Ronald Spadafora was one of the first responders to arrive at the World Trade Center following the September 11 terrorist attacks, he also led recovery efforts as brave men and women scoured the site in the hopes of finding survivors. Following his Ground Zero efforts, Spadafora developed cancer, as many rescue workers have, and has now succumbed to the illness.
New York Daily News reported on Saturday that the 63-year-old hero passed away after serving all five boroughs of New York City during his 40-year career with the department.
“In his extraordinary career, he fought fires in all five boroughs, improved training for every FDNY member, and as the chief of fire prevention for the last eight years, Ron’s dedication and leadership led to greater safety and protection for millions of New Yorkers,” FDNY Commissioner Daniel Nigro told NYDN.
Not only was Spadafora instrumental during search and rescue efforts, he also led the entire duration of the cleanup operations that followed.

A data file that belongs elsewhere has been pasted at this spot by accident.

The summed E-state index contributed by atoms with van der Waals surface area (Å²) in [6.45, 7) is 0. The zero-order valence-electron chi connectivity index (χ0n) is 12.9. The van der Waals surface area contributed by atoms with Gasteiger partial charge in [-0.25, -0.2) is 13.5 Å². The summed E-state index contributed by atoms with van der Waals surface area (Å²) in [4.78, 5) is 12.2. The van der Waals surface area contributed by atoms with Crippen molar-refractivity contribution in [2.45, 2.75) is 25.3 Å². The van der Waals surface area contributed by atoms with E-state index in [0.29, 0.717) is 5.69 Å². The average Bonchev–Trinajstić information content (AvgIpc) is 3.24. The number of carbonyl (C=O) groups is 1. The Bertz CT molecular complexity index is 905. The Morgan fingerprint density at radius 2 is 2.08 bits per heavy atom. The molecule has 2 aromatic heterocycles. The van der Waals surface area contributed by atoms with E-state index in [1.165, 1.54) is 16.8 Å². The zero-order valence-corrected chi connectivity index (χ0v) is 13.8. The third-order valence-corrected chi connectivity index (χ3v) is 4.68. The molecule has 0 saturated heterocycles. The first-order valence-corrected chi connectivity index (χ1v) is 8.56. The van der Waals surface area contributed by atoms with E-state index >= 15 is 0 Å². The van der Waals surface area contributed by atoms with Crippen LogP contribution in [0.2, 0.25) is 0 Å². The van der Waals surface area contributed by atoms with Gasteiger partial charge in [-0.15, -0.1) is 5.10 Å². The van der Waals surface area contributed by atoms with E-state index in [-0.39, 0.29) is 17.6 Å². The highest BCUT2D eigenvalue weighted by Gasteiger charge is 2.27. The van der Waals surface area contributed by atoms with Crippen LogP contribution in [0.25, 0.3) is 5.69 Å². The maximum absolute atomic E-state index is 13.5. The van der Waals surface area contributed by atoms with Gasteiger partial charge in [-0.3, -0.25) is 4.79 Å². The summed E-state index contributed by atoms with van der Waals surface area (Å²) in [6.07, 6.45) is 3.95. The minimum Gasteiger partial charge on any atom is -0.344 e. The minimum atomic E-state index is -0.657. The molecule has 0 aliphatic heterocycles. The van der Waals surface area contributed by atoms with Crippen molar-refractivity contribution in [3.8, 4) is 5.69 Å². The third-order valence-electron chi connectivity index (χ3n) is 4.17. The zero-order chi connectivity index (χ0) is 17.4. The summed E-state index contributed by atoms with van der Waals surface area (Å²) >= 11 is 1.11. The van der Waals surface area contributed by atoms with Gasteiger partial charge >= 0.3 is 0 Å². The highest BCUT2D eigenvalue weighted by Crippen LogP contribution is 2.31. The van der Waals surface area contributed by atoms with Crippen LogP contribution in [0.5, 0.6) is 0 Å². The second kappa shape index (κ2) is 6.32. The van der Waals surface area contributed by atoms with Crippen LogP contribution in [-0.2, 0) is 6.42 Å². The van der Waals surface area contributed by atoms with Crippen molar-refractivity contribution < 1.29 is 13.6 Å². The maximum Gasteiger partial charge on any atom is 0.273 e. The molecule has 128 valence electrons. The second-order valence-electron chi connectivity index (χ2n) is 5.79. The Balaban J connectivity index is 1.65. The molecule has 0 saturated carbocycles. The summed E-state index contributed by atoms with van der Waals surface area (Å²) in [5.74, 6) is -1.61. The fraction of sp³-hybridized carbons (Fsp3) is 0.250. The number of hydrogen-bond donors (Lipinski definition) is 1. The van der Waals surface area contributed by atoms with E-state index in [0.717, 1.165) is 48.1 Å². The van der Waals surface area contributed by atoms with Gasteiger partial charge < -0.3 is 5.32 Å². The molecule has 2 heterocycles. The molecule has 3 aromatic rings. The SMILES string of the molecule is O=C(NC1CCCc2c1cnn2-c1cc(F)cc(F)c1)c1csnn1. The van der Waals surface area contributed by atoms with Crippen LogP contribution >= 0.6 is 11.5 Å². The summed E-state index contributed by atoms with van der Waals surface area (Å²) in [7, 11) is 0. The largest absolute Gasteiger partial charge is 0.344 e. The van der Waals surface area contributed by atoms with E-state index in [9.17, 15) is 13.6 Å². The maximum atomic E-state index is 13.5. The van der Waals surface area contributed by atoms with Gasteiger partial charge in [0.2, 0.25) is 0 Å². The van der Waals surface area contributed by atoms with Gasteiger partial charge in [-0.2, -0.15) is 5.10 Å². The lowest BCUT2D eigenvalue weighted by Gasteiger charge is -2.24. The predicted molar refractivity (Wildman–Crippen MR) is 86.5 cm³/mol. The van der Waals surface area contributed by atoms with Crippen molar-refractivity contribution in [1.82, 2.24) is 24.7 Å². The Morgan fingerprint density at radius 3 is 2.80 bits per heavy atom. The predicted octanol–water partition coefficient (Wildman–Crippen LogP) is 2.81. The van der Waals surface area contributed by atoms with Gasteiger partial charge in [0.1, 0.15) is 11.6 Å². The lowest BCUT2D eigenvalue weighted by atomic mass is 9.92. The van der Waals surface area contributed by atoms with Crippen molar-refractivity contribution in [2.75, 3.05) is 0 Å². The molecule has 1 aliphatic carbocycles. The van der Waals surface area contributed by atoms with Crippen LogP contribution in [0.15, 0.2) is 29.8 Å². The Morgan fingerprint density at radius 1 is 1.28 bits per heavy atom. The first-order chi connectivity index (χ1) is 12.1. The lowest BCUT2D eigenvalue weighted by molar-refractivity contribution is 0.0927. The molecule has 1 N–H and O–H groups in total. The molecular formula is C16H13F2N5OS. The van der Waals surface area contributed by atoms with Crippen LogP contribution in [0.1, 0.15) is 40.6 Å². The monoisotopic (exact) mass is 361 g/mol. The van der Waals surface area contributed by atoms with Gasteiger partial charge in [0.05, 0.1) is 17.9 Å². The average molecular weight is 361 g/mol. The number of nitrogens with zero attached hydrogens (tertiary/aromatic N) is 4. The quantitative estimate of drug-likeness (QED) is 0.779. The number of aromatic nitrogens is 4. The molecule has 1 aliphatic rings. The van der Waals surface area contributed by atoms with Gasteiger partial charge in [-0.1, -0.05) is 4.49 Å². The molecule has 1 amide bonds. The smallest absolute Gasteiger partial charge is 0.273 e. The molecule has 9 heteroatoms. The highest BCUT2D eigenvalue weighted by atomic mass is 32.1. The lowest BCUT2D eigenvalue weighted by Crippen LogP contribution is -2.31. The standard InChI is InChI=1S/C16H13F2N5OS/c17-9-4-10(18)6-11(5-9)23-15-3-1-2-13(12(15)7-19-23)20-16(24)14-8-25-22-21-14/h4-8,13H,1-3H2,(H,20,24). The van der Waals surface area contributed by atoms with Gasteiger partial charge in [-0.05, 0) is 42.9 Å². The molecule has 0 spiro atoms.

Spadafora was a decorated officer who led the FDNY’s Logistics Section during the cities 2003 blackout and worked in the same capacity during the 2012 Superstorm Sandy event.
Following Spadafora’s death, New York City Mayor Bill de Blasio tweeted a reminder of Spadafora’s contributions to the city.
“For forty years, @FDNY Chief Ronald R. Spadafora’s courage saved countless lives. On behalf of all New Yorkers, I want to express our deepest condolences to his family, loved ones and the FDNY.”
It takes a special type of person to run towards danger and the Twin Towers attack was by far the most dangerous situation to have been witnessed in the United States in recent years. We applaud Spadafora’s selfless acts of courage and compassion and our thoughts are with his family.